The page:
We’re often asked how to bid for unpaid property tax bills at a tax sale. This correspondent is wondering how the system works, and if he pays back taxes on a piece of real estate would he then become the owner of the property.
Q: If I pay the back taxes on a property do I own it? My parents are about to lose our family home at a tax sale. I plan to go to the tax auction to bid on the sale. Would I be the sole owner of this property if I win the tax auction? I don’t want to share the house with them if I win.
A: There’s clearly a lot to unpack in your short email. We’ll get to the emotional baggage in a moment.
Here’s a little background on tax auctions. Usually when a homeowner fails to pay his or her real estate taxes, the taxing body has the right to sell the home to satisfy the debt owed to the government. The theory is that it’s of utmost importance that governments receive the funding they need and if homeowners fail to pay the amounts they owe, the government can sell the property and receive payment for the delinquent amount.
While that doesn’t sound particularly complicated, in practice the process can be. When the taxing body (often, the tax assessor) sends out tax bills, the homeowner has a certain amount of time to pay the bill. Once that real estate tax bill remains unpaid for a certain amount of time, the taxing body can sent out a notice to the homeowner that the home will be sold for unpaid real estate taxes. The taxing body may then publish the owner’s name and the addresses of properties that are due up for the tax sale at a specific date in the future.
Timing is a critical factor. For example, if the taxing body sends out real estate tax bills on January 1 and that bill is due on February 1, if the bill remains unpaid, the homeowner will have to pay interest on the amount owed on the bill at a rate of, say, 18 percent per year. That’s a pretty high interest rate. Until the homeowner pays the bill, the unpaid amount continues to accrue interest at that rate. The homeowner can pay off the amount owed at any time along with the interest. As the bill remains unpaid, the next step is for the taxing body to publish the delinquent tax bills to give public notice of all those unpaid tax bills.
The homeowner has about a year or two, depending on the jurisdiction, before the taxing body sets up the tax sale. At the tax sale, the amount owed to the taxing body plus any interest that has accrued, is sold. Anyone can bid to buy the unpaid taxes, and there is generally an auction so that the municipality can get the most money possible.
For many people, this is confusing: Why would anybody bid an amount that might differ from the amount the homeowner owes?
A tax buyer may have different investment opportunities. Let’s say the tax buyer has $10,000 to invest and the homeowner owes $10,000 in back taxes. The tax buyer can put his money in a savings account and make almost no money or can put the money in the stock market and risk the ups and downs of the market, or can bid on the $10,000 tax bill owed and if he or she wins the action, might make up to 18 percent on that money. Other people may also bid on the tax bill, some might bid more than the $10,000 in the hopes of winning the auction. They may earn less than the 18 percent, but may still get a good enough return to make the whole endeavor worthwhile.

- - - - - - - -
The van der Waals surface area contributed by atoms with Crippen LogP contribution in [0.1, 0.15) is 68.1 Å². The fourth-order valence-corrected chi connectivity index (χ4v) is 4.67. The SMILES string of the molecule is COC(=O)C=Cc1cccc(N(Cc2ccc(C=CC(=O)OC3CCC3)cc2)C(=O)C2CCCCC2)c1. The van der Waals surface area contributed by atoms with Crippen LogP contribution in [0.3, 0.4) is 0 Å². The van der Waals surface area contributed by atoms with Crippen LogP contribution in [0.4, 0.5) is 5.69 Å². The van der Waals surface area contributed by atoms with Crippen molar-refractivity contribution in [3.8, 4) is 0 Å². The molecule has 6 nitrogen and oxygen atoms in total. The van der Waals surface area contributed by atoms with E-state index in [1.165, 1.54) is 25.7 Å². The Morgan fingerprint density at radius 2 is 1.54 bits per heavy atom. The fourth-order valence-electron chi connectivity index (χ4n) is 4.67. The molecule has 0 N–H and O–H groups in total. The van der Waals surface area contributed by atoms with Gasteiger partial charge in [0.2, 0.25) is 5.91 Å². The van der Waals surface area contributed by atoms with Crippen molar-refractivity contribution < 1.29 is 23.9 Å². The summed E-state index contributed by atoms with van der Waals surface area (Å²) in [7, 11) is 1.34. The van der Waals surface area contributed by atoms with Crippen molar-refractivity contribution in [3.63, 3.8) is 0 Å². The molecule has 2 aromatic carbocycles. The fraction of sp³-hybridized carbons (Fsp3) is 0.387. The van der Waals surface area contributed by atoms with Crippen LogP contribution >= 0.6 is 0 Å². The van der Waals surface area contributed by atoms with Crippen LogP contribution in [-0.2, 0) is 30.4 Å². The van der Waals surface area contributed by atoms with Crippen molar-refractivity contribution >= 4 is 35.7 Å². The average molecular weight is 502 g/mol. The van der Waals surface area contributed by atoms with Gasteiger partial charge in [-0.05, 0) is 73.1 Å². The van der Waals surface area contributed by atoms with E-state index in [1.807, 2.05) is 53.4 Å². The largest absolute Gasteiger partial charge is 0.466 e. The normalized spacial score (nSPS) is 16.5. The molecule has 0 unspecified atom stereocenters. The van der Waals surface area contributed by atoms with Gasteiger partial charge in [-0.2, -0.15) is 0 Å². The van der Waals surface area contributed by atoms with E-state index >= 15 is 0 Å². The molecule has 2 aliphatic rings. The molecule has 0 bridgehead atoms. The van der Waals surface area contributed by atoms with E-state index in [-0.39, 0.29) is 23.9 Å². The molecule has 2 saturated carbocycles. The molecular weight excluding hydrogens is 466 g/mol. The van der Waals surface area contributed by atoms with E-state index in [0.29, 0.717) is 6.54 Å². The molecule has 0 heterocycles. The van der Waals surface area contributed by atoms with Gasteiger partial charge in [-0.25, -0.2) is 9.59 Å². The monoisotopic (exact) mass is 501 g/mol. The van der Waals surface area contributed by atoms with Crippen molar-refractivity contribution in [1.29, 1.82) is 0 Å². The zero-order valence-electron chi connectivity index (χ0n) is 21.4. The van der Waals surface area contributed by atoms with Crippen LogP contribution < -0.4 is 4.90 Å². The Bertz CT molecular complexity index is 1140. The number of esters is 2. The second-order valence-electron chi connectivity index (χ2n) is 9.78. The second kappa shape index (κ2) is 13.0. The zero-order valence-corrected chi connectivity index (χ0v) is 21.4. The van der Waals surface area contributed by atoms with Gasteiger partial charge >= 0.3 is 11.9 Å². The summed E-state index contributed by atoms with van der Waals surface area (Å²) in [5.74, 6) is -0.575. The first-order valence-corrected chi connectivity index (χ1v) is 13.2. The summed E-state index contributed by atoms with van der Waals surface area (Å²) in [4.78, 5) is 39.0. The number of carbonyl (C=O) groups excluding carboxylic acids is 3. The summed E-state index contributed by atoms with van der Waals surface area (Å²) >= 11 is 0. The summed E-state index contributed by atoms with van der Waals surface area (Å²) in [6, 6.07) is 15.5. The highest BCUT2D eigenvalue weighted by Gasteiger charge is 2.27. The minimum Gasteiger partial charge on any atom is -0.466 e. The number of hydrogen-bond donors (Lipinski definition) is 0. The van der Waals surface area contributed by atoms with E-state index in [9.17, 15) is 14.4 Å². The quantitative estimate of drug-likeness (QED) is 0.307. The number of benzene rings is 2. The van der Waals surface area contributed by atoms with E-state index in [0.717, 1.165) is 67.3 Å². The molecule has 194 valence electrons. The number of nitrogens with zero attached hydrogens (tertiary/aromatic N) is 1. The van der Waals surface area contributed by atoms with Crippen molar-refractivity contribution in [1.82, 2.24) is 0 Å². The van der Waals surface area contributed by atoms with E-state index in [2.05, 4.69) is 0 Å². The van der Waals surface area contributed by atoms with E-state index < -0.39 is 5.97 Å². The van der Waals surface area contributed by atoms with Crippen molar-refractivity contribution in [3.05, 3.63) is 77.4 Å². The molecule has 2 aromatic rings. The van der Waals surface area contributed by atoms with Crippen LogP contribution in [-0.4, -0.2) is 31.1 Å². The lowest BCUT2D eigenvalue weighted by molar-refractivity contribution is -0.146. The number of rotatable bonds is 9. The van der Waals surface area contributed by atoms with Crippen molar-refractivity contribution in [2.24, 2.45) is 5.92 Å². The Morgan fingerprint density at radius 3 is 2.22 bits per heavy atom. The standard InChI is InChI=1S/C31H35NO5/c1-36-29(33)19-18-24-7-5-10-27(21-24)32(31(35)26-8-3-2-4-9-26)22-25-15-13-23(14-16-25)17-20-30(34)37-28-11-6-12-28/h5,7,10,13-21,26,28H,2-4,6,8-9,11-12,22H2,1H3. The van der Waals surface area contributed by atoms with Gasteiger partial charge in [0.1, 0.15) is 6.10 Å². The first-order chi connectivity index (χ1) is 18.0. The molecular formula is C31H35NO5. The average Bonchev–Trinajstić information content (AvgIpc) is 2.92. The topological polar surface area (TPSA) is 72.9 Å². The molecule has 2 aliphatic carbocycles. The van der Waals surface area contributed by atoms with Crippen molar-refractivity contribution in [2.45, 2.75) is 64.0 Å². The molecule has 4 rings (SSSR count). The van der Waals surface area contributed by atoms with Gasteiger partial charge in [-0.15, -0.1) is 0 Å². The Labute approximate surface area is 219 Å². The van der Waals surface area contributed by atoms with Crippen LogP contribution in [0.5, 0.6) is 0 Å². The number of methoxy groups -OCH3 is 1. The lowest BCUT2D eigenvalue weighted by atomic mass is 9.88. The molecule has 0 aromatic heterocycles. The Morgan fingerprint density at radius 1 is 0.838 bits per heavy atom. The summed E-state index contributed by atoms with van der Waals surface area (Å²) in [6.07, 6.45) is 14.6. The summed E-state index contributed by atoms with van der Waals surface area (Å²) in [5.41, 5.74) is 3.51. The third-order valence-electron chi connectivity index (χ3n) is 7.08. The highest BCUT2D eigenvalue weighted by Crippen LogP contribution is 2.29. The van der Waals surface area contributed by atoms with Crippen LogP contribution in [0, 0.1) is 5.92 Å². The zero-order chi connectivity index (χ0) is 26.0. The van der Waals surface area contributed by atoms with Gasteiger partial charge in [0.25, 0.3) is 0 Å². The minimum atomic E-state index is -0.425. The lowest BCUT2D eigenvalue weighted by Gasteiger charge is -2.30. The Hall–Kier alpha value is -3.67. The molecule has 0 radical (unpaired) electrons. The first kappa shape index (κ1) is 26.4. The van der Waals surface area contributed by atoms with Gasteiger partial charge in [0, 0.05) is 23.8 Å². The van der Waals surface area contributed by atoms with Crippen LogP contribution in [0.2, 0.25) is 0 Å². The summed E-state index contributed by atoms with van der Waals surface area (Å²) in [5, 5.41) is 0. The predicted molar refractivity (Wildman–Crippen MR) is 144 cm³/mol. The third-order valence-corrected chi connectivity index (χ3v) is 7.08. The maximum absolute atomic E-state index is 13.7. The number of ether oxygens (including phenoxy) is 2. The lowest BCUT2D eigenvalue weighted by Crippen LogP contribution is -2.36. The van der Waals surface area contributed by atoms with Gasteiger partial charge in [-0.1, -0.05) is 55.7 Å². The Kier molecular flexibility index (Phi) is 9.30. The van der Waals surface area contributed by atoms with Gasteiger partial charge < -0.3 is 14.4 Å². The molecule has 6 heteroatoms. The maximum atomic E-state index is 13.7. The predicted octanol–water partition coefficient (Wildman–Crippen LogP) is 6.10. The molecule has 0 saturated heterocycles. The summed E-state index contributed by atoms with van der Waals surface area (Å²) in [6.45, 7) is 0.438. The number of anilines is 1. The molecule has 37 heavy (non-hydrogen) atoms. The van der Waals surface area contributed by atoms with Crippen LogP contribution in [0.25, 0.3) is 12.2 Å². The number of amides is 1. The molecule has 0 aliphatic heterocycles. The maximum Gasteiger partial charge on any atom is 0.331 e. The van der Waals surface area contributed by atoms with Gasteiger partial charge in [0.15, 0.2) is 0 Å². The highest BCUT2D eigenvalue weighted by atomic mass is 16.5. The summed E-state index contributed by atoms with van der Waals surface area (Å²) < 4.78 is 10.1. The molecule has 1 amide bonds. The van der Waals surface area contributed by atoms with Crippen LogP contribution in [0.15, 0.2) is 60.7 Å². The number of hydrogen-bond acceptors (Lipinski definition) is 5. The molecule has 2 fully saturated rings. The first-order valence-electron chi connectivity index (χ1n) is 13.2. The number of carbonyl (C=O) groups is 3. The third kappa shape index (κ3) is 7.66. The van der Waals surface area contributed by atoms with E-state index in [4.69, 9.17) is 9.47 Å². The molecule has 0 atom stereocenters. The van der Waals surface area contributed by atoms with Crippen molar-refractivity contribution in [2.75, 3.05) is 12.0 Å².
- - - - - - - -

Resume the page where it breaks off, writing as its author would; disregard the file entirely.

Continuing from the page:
Here’s another point of confusion: When the tax buyer wins the auction, the property itself does not change hands. What the tax buyer has won is the right to collect back taxes plus interest and that can lead to owning the property down the line. The homeowner still has the right to come forward and pay off the debt owed for the unpaid tax amount plus any accrued interest.
If the homeowners does pay off the amount owed along with interest and other penalties, the tax buyer gets his money back along with interest. But if the homebuyer fails to come forward at any time, eventually the tax buyer will get title to the home. In some states it can take several years before the tax buyer gets title to the property.
And, if the tax buyer does get title to the property and the homeowner has taken no action to save the property, the tax buyer will become the exclusive owner of the property and can even kick out people living in the property and move into the property himself.
In your question, you indicated that you’d want to buy the taxes at the tax sale and end up owning the property. You should know that if you bid on the tax sale and win, your name will appear as the winner and your name will show up as the tax buyer for the property.
It sounds as though the relationship between you and your family is problematic. You should know that because your name as the winner will be in the public domain, it seems likely that someone in the family will find out that the taxes were sold and who bought them. If and when they pay up and redeem the property, they finding out that you knew and said nothing to them. And, that could present another difficult situation.
We don’t know your motives or what your family interactions are so we can’t address those in this answer. Good luck.
(C) 2017 by Ilyce Glink and Samuel J. Tamkin. Distributed by Tribune Content Agency.